South African banks face more provisions, SARB’s Naidoo says
JOHANNESBURG - South African banks will probably have to raise further provisions for bad loans as measures to contain the coronavirus weigh on the struggling economy, hindering the ability of customers to repay loans.
“We have a pretty good handle on the banks’ estimates of non-performing loans and they have all raised provisions for this,” Kuben Naidoo, a central deputy governor and chief executive officer of the Prudential Authority, which oversees lenders, said in an interview. “You will continue to see that.”
Lenders have extended credit relief to customers and raised provisions for bad debts after South Africa’s economy ground to a near halt in the wake of a strict lockdown imposed at the end of March to curb Covid-19. While most business activity resumed in June, after a gradual reopening, industries such as tourism and aviation are still restricted. The central bank is predicting a 7% contraction in gross domestic product this year.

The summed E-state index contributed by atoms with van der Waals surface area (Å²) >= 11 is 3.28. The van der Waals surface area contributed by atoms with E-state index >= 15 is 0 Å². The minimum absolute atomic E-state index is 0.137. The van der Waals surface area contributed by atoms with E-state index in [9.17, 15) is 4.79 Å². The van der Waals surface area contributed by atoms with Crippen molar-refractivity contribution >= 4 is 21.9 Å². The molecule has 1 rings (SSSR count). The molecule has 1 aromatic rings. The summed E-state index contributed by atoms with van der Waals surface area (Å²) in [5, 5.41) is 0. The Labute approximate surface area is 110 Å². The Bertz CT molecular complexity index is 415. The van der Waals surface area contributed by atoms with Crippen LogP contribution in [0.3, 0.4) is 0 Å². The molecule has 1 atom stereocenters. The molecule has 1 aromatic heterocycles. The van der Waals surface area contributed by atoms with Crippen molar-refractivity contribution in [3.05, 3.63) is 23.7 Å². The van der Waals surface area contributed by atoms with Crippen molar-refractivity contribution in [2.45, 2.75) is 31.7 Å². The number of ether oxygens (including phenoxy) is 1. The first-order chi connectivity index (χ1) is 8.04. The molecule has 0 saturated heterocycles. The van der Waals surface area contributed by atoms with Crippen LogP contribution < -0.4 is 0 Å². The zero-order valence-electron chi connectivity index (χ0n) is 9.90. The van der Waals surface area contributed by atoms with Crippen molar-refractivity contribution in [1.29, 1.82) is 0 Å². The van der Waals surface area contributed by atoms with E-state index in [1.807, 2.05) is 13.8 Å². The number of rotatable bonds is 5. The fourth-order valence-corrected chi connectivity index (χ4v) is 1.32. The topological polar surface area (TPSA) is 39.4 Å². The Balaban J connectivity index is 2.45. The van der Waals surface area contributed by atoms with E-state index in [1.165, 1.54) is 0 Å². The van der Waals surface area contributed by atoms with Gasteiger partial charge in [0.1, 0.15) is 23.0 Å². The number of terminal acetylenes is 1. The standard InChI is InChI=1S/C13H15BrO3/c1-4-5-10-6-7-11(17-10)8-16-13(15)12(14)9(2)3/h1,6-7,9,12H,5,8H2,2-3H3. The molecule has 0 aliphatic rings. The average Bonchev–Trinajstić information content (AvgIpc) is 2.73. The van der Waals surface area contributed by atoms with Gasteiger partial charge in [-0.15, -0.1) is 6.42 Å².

Loan losses are still to fully materialize as banks spend about six months trying to collect payments from unserviced accounts.
“If you had to ask me in March or April, I would’ve predicted a very, very sharp deterioration in economic conditions, but a fairly quick recovery,” Naidoo said. Now, with the global economy poised to take longer to recover, and South African growth only likely to get back to pre-virus levels in 2022, banks, their clients and the trend in bad debts will be affected.
“Some businesses would be able to adjust with 60% to 70% occupancy, for example, but some won’t,” he said. “We’re not yet at the end of the economic impact on some of these businesses.”
Periods of added stress, such as the crisis brought on by the Covid-19 pandemic, could lead to more consolidation in the industry, with bank failures a possibility, Naidoo said. But, “in general the banking system is pretty resilient.”
While the South African Reserve Bank has deployed some tools to cushion the economy, such as cutting interest rates to a record low, buying bonds in the secondary market, and easing up capital and liquidity rules for banks, it can only do so much and won’t do something that comes back to haunt it, he said.
“You do whatever it takes to get out of the crisis, but you don’t necessarily shoot yourself in the foot because it may not even help you,” Naidoo said. “South Africa is in a difficult economic predicament. There are no easy options.”